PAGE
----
Maj. Gen. Daniel Yoo speaks with a well-wisher after taking command of Pacific Special Operations during a ceremony at Camp H.M. Smith, Hawaii, Friday, May 12, 2017.

Maj. Gen. Daniel Yoo speaks with a well-wisher after taking command of Pacific Special Operations during a ceremony at Camp H.M. Smith, Hawaii, Friday, May 12, 2017. (Wyatt Olson/Stars and Stripes)

CAMP H.M. SMITH, Hawaii – Maj. Gen. Daniel Yoo took command of Pacific Special Operations on Friday, becoming the first Marine to head a theater-level special operations command.

Gen. Raymond A. Thomas III, head of U.S. Special Operations Command, described Yoo as “the embodiment of the American dream.”

“Born on the Fourth of July, in Korea, he immigrated to this country at a young age and the rest, as they say, is history,” he said during a ceremony at Camp H.M. Smith, Hawaii.

Yoo is a career infantry officer who has led units from a rifle platoon to the entire 1st Marine Division. He previously served as director of operations for U.S. Special Operations Command at MacDill Air Force Base in Tampa.

Yoo replaces Maj. Gen. Bryan Fenton, who had assumed command of SOCPAC less than a year ago.

Fenton was scheduled to receive a third star after the ceremony and then become U.S. Pacific Command’s deputy commander. That position has been unfilled since Lt. Gen. Anthony Crutchfield left in February and retired.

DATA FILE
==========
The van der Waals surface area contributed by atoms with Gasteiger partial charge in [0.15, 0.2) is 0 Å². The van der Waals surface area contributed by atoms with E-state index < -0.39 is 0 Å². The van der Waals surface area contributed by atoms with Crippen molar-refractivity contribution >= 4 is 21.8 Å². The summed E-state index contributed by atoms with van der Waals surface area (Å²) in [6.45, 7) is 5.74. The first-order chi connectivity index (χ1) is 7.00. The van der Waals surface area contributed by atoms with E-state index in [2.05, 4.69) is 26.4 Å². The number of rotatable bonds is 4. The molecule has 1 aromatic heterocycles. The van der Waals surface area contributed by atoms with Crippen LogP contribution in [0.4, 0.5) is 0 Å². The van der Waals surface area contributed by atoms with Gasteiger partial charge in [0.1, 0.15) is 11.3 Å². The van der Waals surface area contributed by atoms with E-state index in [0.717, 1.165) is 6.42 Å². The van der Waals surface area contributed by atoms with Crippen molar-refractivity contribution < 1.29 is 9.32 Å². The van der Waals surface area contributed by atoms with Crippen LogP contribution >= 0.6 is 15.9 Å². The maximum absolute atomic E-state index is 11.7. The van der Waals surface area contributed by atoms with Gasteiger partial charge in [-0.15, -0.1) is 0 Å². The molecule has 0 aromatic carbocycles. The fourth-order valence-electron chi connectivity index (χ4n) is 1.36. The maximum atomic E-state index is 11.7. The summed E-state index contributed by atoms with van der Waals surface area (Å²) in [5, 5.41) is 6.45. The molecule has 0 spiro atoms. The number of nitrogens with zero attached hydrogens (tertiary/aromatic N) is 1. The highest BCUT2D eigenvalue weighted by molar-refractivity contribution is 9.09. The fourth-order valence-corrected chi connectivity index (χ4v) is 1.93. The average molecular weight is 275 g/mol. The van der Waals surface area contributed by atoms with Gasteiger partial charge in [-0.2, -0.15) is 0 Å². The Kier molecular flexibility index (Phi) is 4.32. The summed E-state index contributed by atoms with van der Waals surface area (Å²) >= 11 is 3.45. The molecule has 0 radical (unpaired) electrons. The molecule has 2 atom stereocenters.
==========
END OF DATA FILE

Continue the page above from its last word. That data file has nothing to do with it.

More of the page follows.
PACOM commander Adm. Harry Harris told the audience it was significant that Fenton, as PACOM’s 32nd deputy, was the first one to come from the ranks of special operators.

“I think this point not only proves what kind of outstanding leader General Fenton is, but it also demonstrates the value that I place on the work by our SOCPAC warriors,” Harris said. “And considering our global fight against the scourge to humanity known as ISIS, I think the time is right for this historic appointment.”

The spread of jihadist terrorism in the Pacific theater, in particular fighters connected with the Islamic State organization in Iraq and Syria, is considered an emerging threat by PACOM officials and by some governments of Asian nations.

Joint Special Operations Task Force-Philippines was formed shortly after 9/11 to help the Philippine government with training and surveillance to defeat al-Qaida-linked groups in the southern part of the country.

That task force was deactivated in 2015, but Fenton said there are 2,000 special operators forward deployed in the Pacific in 17 locations.

Much of what SOCPAC does in the theater is classified.

Harris praised Fenton for making sure that SOCPAC’s operations directorate and logistics support facility in Singapore “have meaningful effects at the operational level.” He said Fenton’s command led to greater collaboration with other agencies during complex exercises involving responses to terrorism.

SOCPAC commands the 353d Special Operations Group and 1st Battalion, 1st Special Forces Group (Airborne) on Okinawa, Japan; Naval Special Warfare Task Unit-Pacific and SEAL platoon at Apra Harbor Naval Station, Guam; and E Company, 160th Special Operations Regiment (Airborne), based in Taegu, South Korea. Twitter: @WyattWOlson

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Wyatt Olson is based in the Honolulu bureau, where he has reported on military and security issues in the Indo-Pacific since 2014. He was Stars and Stripes’ roving Pacific reporter from 2011-2013 while based in Tokyo. He was a freelance writer and journalism teacher in China from 2006-2009.

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